“There were very good cafés ahead of me,” says Kay. “Jack’s, Isaacs. Nash 19, Michael Clifford; I had stiff competition to face. It was full on. I was a bit daunted and I had some doubts.”
But it was full steam ahead for the initial Farmgate café team of 14, which grew to 25, who had a huge appetite to succeed.
“I think it was 10 years on that I began to think; I can run a café after all!” says Kay. “This is going to work after all.
“Yes, it was tough and I had no background. Often people don’t always ‘get’ the challenges that self-employed people face.”
She had her backroom team too
“Máróg was coming and going,” says Kay. “My daughters, Sarah and Rebecca helped me out at Christmas and Easter time in between going to college and going travelling. They were there when support was needed. We have a great relationship.
“Rebecca, who has a great natural innate instinct for food, manages the café full-time now that I am semi-retired. I am very proud of both my daughters.”
Back of house is equally important as front of house.
“My husband Niall has been a stalwart since the foundation of the café,” says Kay. “Always a sound background advisor when the going gets rough!”
Kay had a fool-proof recipe for success.
“Simplicity is the secret of success. Less is more.”
She has a lot of help from her friends.
“I’m firm friends with the stall holders downstairs,” says Kay. “We continue to support each other very much. They are all just steps away.”
Friends have come and gone over the years.
“Some of my staff were lifers!” says Kay. “People like the Mayo man, Seamus Farrander. Donal Casey was a unique and special part of the café for many years with his piano playing. He had a wonderful story about meeting President Eisenhower. Dina Twohig worked on the balcony floor for years who was well loved by all our customers. We had many great hard workers with us over the years.”
Kay inherited the O’Brien hard-working genes.
“We were all very hard-working. I wasn’t afraid of hard-graft; getting that from dad’s side of the family! I was never over-confident and I didn’t rest on my laurels.”
Visiting the Farmgate café on a sunny July morning, I am in good company. American chef David Tanis is in for an early lunch and our Taoiseach, Leo Varadkar, is due in later to eat.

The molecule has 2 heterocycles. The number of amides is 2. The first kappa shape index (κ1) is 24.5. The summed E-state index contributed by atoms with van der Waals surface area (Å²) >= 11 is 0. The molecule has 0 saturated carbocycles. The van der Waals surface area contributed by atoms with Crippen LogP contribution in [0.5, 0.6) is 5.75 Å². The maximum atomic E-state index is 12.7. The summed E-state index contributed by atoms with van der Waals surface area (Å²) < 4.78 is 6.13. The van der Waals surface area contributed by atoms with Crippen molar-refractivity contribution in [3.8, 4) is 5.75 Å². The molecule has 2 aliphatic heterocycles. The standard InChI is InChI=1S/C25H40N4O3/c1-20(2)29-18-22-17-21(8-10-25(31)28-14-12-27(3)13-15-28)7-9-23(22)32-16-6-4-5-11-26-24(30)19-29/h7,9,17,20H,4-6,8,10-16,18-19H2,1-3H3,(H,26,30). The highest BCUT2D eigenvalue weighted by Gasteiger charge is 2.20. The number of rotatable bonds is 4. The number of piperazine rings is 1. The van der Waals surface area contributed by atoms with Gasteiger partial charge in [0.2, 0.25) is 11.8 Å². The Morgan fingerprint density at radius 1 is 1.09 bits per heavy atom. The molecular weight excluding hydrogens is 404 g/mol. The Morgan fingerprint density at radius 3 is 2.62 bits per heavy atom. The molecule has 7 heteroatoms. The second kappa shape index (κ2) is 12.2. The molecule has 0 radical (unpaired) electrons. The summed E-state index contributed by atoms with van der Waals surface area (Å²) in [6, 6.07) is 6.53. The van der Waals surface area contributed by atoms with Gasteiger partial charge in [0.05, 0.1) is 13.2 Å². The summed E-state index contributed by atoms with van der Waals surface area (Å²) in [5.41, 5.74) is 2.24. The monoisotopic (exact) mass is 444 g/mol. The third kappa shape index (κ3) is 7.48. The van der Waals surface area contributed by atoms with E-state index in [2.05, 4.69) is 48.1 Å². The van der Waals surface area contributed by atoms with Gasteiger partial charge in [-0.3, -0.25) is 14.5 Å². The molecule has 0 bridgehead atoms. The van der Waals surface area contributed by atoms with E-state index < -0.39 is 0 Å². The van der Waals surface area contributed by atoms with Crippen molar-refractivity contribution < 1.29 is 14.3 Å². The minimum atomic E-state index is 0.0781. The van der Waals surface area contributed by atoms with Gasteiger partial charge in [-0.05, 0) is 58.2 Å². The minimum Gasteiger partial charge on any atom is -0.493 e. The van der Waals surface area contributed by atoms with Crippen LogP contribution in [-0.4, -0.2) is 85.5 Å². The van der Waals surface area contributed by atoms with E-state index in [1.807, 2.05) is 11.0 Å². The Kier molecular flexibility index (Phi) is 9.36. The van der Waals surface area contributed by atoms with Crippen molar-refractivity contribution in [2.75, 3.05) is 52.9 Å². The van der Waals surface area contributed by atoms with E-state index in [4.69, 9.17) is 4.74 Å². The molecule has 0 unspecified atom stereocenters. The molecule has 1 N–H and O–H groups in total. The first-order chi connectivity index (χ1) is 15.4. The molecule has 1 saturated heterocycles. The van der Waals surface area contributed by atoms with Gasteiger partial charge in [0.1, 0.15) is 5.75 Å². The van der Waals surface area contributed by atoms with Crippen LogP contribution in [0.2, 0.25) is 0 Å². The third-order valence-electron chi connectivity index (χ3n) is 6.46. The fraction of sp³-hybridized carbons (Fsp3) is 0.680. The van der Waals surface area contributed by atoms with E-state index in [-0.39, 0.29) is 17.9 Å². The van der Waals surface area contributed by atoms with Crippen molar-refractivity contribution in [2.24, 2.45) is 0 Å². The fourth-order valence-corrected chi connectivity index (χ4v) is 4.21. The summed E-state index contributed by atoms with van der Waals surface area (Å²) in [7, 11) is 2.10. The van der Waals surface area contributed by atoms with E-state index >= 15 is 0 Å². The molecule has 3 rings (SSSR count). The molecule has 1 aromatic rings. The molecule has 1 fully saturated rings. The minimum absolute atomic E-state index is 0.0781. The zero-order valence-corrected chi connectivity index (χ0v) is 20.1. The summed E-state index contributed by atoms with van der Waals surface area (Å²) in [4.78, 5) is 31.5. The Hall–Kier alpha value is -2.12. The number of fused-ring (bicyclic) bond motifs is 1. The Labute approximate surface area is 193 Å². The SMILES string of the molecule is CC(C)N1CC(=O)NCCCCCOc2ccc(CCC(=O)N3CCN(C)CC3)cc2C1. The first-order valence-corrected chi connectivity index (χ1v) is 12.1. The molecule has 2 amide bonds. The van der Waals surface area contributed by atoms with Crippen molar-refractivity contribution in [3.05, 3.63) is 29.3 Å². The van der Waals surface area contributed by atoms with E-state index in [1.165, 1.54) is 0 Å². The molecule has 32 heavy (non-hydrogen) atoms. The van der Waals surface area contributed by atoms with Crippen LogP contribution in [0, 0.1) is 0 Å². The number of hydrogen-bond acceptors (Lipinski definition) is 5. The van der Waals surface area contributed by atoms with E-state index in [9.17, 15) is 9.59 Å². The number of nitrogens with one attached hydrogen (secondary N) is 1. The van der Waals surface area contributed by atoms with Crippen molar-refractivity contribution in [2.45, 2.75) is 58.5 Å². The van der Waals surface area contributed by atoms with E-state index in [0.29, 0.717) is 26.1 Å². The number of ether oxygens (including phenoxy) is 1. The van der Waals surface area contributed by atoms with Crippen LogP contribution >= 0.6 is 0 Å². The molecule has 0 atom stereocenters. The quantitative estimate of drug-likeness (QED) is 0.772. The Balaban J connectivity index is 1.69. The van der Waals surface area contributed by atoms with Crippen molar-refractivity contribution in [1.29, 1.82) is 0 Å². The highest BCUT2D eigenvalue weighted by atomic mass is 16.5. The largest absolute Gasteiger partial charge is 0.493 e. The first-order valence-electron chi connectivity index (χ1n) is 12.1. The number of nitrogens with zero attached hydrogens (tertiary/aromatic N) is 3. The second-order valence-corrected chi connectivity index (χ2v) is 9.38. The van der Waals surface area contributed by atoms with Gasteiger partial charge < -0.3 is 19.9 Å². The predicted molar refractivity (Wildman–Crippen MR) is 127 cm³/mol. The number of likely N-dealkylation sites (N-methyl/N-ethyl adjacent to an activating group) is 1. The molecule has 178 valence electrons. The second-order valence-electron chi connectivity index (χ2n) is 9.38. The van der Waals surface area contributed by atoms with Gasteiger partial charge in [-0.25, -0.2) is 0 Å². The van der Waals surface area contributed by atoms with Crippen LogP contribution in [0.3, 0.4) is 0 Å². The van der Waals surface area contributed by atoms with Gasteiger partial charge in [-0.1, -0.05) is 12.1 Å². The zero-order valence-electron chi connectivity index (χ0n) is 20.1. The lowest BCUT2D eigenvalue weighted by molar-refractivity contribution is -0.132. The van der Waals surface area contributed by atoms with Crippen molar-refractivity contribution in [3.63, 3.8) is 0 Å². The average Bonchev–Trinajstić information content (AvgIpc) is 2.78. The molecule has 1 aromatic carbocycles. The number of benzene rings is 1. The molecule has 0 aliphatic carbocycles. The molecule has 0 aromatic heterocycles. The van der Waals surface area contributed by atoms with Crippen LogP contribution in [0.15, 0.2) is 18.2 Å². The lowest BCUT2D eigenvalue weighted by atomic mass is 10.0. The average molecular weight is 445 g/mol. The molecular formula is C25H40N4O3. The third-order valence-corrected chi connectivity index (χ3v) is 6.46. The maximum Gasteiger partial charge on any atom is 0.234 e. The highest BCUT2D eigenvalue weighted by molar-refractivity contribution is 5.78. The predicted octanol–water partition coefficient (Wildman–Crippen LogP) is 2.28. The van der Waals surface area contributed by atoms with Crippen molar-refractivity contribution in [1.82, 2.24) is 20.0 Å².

A framed poem, personally presented by President Michael D. Higgins, has pride of place on the wall above the walnut cabinet made by cabinet maker Hans Leibtin; which no doubt is admired by the patrons of the Farmgate Café.
Kate has arrived, surely?
“I’ve never thought that I’ve arrived!” she says. “I still don’t think it. It was definitely 10 years in business before I thought; I can do this. I am so fortunate with my excellent food suppliers and my excellent staff.”
Kay can be a perfectionist.
“I stop by long enough to make sure everything is right. I’m often in search of faults. Accepting the imperfect is about survival. Otherwise you’d never open your door.”
Being a fan of the arts, whose mother loved the theatre, Kay says every day is like a performance. “The curtain goes up and you’re only as good as the performance on the day.”
Does she ever get fed-up of performing?
“Funny. I don’t,” says Kay. “I have a love of food. I moved to Union Hall 15 years ago and home-made brown bread, fresh fish and salad leaves which I grow, are staples on our kitchen table.”
Kay is a staple at the English Market for 25 years.
“When I came to the Farmgate in Cork, I came with Máróg’s wonderful ethos in Midleton. There was no fear. Máróg is fearless!” says Kay.
“She continues to be a true inspiration.”
Farmgate Café opens 8am to 5pm, Monday-Friday. Closed Sunday.
Farmgate café and Country Store, Broderick Street, Midleton, opens 9am to 5pm Tuesday to Saturday. Closed Sunday and Monday.